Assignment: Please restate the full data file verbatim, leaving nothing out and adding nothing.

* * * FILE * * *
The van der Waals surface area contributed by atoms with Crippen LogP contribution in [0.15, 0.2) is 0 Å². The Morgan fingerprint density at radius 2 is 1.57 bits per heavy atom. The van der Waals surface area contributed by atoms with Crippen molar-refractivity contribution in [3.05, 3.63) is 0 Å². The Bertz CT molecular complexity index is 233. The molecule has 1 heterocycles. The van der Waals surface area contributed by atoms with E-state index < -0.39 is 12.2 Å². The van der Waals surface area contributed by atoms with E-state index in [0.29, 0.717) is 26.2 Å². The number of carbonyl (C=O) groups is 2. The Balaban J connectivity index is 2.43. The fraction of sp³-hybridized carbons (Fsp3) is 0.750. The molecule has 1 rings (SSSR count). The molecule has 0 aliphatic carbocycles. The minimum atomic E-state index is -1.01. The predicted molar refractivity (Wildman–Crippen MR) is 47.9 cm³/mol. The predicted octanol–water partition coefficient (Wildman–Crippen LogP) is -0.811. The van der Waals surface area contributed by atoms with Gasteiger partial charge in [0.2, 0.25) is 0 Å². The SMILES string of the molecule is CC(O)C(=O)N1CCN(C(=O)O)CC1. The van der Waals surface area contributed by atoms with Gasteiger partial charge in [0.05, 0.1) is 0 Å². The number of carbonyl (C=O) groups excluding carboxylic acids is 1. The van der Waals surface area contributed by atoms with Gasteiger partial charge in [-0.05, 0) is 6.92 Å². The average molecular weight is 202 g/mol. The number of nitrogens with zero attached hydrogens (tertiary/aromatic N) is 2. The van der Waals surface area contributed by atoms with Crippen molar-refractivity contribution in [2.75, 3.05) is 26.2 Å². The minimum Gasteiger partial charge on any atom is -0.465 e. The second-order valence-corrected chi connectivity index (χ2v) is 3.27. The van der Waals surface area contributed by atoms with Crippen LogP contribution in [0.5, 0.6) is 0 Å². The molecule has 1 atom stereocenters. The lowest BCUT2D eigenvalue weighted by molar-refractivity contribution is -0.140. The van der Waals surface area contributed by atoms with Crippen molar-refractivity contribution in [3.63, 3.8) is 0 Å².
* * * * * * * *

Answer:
The van der Waals surface area contributed by atoms with Crippen LogP contribution in [0.15, 0.2) is 0 Å². The Morgan fingerprint density at radius 2 is 1.57 bits per heavy atom. The van der Waals surface area contributed by atoms with Crippen molar-refractivity contribution in [3.05, 3.63) is 0 Å². The Bertz CT molecular complexity index is 233. The molecule has 1 heterocycles. The van der Waals surface area contributed by atoms with E-state index < -0.39 is 12.2 Å². The van der Waals surface area contributed by atoms with E-state index in [0.29, 0.717) is 26.2 Å². The number of carbonyl (C=O) groups is 2. The Balaban J connectivity index is 2.43. The fraction of sp³-hybridized carbons (Fsp3) is 0.750. The molecule has 1 rings (SSSR count). The molecule has 0 aliphatic carbocycles. The minimum atomic E-state index is -1.01. The predicted molar refractivity (Wildman–Crippen MR) is 47.9 cm³/mol. The predicted octanol–water partition coefficient (Wildman–Crippen LogP) is -0.811. The van der Waals surface area contributed by atoms with Gasteiger partial charge in [0.2, 0.25) is 0 Å². The SMILES string of the molecule is CC(O)C(=O)N1CCN(C(=O)O)CC1. The van der Waals surface area contributed by atoms with Gasteiger partial charge in [0.05, 0.1) is 0 Å². The number of carbonyl (C=O) groups excluding carboxylic acids is 1. The van der Waals surface area contributed by atoms with Gasteiger partial charge in [-0.05, 0) is 6.92 Å². The average molecular weight is 202 g/mol. The number of nitrogens with zero attached hydrogens (tertiary/aromatic N) is 2. The van der Waals surface area contributed by atoms with Crippen molar-refractivity contribution in [2.75, 3.05) is 26.2 Å². The minimum Gasteiger partial charge on any atom is -0.465 e. The second-order valence-corrected chi connectivity index (χ2v) is 3.27. The van der Waals surface area contributed by atoms with Crippen LogP contribution in [0.5, 0.6) is 0 Å². The molecule has 1 atom stereocenters. The lowest BCUT2D eigenvalue weighted by molar-refractivity contribution is -0.140. The van der Waals surface area contributed by atoms with Crippen molar-refractivity contribution in [3.63, 3.8) is 0 Å².